Let's use the program to look at the logistic equation for another value of r.
Let's try 3.1.
This is the r value that you worked with in the quiz at the end of the last section,
where I asked you to find the first few iterates for the logistic equation with an r value of 3.1 and an initial condition of 0.1.
Let's try that and see what happens.
Let's scroll down to the orbit or itinerary.
I hope these few numbers look familiar; if you calculated them with a calculator or perhaps a computer program of your own.
The initial condition or seed is point one...
And then we get .279, and .62359, OK
But now, let's look at the long term behavior of this. What's happening in the long run?
The orbit starts to wiggle, and then it seems to settle into a cycle.
To see it a little more clearly, maybe we can plot some more iterates.
Let's look at 50 iterates...
In this view we can see a little more clealy that after some initial transitory phase,
we end up with a period two cycle.
Let's look down at the iterates and we can see that the number is jumping between .55802 and .76457.
So it's a cycle. We call this a cycle of period two because it takes two iterations to complete a cycle.
This behavior is stable; it's attracting.
We can see that, as usual, by trying different initial conditions. Let's scroll down so we can see the plot...
let's try .2: The behavior for the early time is different, but in the long run we see the same behavior,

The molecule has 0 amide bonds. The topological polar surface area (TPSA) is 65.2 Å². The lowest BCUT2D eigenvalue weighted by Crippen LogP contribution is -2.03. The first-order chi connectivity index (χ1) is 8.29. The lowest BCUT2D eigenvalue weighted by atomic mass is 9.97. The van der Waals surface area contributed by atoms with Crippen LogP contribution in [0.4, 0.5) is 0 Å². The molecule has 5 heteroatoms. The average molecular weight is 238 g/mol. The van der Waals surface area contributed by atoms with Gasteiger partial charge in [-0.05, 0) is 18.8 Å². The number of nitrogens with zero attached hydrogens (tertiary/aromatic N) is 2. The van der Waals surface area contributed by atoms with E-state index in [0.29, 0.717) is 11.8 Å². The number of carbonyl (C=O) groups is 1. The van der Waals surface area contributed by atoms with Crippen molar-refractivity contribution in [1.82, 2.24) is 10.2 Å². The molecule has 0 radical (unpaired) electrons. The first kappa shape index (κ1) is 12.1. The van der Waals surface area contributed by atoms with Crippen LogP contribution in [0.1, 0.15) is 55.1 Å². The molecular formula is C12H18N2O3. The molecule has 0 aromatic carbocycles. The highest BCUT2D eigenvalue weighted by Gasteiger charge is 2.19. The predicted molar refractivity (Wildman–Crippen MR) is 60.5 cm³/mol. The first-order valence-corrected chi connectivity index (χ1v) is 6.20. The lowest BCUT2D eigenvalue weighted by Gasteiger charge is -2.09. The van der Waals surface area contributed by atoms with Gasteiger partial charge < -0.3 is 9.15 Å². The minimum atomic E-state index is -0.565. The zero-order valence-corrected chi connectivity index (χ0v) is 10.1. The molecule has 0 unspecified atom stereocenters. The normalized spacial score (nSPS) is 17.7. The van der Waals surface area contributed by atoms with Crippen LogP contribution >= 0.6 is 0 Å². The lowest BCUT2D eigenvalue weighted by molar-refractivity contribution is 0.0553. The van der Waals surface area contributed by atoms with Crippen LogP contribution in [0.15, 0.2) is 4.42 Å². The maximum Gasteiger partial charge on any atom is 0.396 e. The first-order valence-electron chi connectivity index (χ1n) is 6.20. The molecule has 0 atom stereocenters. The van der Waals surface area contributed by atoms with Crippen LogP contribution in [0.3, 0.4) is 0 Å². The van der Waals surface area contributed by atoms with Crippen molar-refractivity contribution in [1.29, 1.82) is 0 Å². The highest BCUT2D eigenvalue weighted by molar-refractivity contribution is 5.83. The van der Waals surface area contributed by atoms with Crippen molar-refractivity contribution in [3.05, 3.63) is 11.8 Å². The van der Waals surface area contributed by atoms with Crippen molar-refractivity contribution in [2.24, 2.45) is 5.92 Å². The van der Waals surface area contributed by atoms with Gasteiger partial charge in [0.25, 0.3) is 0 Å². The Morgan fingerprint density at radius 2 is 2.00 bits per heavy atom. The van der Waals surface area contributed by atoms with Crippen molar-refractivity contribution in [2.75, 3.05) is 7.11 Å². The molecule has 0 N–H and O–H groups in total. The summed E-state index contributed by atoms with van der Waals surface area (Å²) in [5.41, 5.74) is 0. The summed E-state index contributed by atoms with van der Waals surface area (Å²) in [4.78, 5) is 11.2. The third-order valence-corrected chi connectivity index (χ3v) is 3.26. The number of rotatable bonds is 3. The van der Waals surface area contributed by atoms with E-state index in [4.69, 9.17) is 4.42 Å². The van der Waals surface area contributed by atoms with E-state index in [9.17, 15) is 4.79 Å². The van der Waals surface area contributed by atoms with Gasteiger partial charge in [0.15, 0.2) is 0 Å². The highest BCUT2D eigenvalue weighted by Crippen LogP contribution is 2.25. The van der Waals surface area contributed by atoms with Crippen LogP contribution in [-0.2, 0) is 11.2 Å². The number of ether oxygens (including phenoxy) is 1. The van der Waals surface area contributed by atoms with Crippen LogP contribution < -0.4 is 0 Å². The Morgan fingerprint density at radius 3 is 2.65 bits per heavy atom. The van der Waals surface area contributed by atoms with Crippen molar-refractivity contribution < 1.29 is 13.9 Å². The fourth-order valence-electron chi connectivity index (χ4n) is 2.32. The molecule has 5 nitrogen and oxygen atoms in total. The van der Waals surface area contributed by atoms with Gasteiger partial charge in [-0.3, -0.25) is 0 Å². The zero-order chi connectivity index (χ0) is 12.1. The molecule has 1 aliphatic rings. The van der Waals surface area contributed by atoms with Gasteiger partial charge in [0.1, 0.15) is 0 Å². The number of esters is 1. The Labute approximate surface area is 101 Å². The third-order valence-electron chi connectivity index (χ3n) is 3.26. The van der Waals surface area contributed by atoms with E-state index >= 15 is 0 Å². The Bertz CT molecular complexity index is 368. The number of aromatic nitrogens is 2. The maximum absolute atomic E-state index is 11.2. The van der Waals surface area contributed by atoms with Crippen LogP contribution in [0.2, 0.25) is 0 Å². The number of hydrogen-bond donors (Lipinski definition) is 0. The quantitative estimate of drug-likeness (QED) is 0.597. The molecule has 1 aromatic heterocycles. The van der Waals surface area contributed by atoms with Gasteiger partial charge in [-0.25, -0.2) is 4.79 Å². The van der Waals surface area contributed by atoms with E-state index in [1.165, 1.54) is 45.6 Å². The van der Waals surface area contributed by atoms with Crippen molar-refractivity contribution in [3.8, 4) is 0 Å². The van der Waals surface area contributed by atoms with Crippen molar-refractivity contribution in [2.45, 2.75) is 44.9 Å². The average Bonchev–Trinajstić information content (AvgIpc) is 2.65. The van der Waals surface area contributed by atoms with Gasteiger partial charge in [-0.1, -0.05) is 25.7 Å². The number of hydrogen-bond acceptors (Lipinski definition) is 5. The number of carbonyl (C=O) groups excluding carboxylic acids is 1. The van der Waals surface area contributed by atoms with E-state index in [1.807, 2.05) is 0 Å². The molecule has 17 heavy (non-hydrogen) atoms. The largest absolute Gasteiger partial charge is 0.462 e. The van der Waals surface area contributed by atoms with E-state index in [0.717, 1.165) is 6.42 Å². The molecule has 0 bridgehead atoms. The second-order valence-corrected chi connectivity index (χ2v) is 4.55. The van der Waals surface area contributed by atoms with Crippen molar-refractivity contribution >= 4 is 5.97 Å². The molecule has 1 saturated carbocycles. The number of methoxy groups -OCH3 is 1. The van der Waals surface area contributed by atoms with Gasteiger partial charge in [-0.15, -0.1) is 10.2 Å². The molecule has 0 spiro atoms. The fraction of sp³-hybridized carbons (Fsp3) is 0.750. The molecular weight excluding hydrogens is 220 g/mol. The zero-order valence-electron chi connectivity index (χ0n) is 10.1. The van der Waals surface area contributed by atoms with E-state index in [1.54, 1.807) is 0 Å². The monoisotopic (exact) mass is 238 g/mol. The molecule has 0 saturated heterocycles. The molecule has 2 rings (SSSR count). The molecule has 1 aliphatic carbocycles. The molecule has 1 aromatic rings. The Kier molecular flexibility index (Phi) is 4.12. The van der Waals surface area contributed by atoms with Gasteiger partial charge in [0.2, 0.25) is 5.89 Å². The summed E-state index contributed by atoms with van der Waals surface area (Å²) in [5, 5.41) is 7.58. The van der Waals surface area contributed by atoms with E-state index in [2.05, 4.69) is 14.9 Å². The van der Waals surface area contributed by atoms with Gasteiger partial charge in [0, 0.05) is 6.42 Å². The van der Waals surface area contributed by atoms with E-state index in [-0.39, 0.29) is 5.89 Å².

So different orbits are getting attracted to this cycle.
Let's try something in the middle of the cycle - .66 - let's see what happens then.
Then, instead of wiggling from the out, in; it wiggles from the in, out.
It starts wiggling, and it ends up with the same period two. The numbers we see are the same numbers that we saw before.
Let's try one more; let's try .99, that's always good for some drama.
This is starting the rabbits very close to their doomsday number, the annihilation population...
And again, we see a big crash, but then it grows and again it settles into this cycle of period two.
So this is some new behavior; we haven't really seen this before.
This is a periodic cycle, and it's period two and most importantly, it's stable.
Many orbits are attracted to it, if the population is on this orbit - this cycle of period two - and it moves off it a little bit,
it will return back to it.
Let's summarize the behavior of the logisitic equation for r = 3.1.
We found that there is an attracting cycle of period two,
and the values it cycled between were around 0.56 and 0.76.
It's attracting because nearby orbits are pulled into it.
We can also say that it's stable: If the population was in this cycle and moved a little bit away from it,
it would return back to this cycle.
So, it's stable, just like fixed points are stable.
We can summarize this behavior in our final state diagram as follows:
There will be two dots; 0.56, 0.76. There are two final states here.
If I chose an initial condition, iterated it for a hundred times, and then watched it for a hundred more,
it would be bouncing back and forth between these two values.
I can't really draw arrows on here, like we could for the phase line, because it's moving back and forth.
So instead, in this final state diagram, we are just summarizing the final value or values that the orbits are found in.
Let's experiment with one more r value.
Let's try, instead of three point one, three point five.
I'll choose an initial condition: 0.11.
If I make the time series plot, again we see periodic, cyclic, regular behavior,
and in this instance, the period is not two, but four.
One, two, three, four, and then we're back where we started,